chapter9_s - CHAPTER 9 SOLUTIONS TO PROBLEMS 9.1 There is...

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CHAPTER 9 SOLUTIONS TO PROBLEMS 9.1 There is functional form misspecification if 6 β 0 or 7 0, where these are the population parameters on ceoten 2 and comten 2 , respectively. Therefore, we test the joint significance of these variables using the R -squared form of the F test: F = [(.375 .353)/(1 .375)][(177 – 8)/2] 2.97. With 2 and df , the 10% critical value is 2.30 awhile the 5% critical value is 3.00. Thus, the p -value is slightly above .05, which is reasonable evidence of functional form misspecification. (Of course, whether this has a practical impact on the estimated partial effects for various levels of the explanatory variables is a different matter.) 9.3 (i) Eligibility for the federally funded school lunch program is very tightly linked to being economically disadvantaged. Therefore, the percentage of students eligible for the lunch program is very similar to the percentage of students living in poverty. (ii) We can use our usual reasoning on omitting important variables from a regression equation. The variables log( expend ) and lnchprg are negatively correlated: school districts with poorer children spend, on average, less on schools. Further, 3 < 0. From Table 3.2, omitting lnchprg (the proxy for poverty ) from the regression produces an upward biased estimator of 1 [ignoring the presence of log( enroll ) in the model]. So when we control for the poverty rate, the effect of spending falls. (iii) Once we control for lnchprg , the coefficient on log( enroll ) becomes negative and has a t of about –2.17, which is significant at the 5% level against a two-sided alternative. The coefficient implies that (1.26/100)(% Δ enroll ) = .0126(% Δ enroll ). Therefore, a 10% increase in enrollment leads to a drop in math10 of .126 percentage points. n 10 math Δ (iv) Both math10 and lnchprg are percentages. Therefore, a ten percentage point increase in lnchprg leads to about a 3.23 percentage point fall in math10 , a sizeable effect. (v) In column (1) we are explaining very little of the variation in pass rates on the MEAP math test: less than 3%. In column (2), we are explaining almost 19% (which still leaves much variation unexplained). Clearly most of the variation in math10 is explained by variation in lnchprg . This is a common finding in studies of school performance: family income (or related factors, such as living in poverty) are much more important in explaining student performance than are spending per student or other school characteristics.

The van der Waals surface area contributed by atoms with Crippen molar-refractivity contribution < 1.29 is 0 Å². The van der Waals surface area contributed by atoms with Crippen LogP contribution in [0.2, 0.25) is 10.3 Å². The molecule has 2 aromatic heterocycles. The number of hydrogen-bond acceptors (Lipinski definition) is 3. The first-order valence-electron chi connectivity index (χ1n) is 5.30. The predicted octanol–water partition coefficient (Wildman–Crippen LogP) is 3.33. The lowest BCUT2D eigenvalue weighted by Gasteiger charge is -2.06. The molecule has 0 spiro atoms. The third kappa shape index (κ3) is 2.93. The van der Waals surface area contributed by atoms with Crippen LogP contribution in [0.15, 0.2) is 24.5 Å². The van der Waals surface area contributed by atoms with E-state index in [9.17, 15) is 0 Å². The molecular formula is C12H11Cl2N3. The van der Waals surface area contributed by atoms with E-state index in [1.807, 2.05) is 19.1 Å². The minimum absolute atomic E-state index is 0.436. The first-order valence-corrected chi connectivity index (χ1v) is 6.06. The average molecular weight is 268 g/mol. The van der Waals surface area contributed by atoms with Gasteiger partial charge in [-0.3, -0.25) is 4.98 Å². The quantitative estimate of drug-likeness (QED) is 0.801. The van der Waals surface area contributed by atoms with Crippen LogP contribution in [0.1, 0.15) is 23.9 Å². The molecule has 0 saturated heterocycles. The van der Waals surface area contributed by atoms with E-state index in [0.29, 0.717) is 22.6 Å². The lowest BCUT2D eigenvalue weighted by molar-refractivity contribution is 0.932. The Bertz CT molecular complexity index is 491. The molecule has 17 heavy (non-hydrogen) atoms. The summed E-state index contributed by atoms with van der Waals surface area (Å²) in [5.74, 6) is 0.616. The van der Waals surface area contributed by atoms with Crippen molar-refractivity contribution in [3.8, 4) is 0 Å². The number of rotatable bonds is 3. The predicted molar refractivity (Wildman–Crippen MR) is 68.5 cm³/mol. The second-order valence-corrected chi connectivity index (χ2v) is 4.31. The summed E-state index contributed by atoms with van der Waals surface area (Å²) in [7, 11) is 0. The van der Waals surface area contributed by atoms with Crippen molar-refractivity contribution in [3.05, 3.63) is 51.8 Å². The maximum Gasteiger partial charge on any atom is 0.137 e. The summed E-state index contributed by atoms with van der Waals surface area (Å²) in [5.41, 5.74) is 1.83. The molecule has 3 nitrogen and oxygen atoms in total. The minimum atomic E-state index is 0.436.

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This note was uploaded on 05/03/2009 for the course ECON 418 taught by Professor Breman during the Spring '08 term at University of Arizona- Tucson.

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chapter9_s - CHAPTER 9 SOLUTIONS TO PROBLEMS 9.1 There is...

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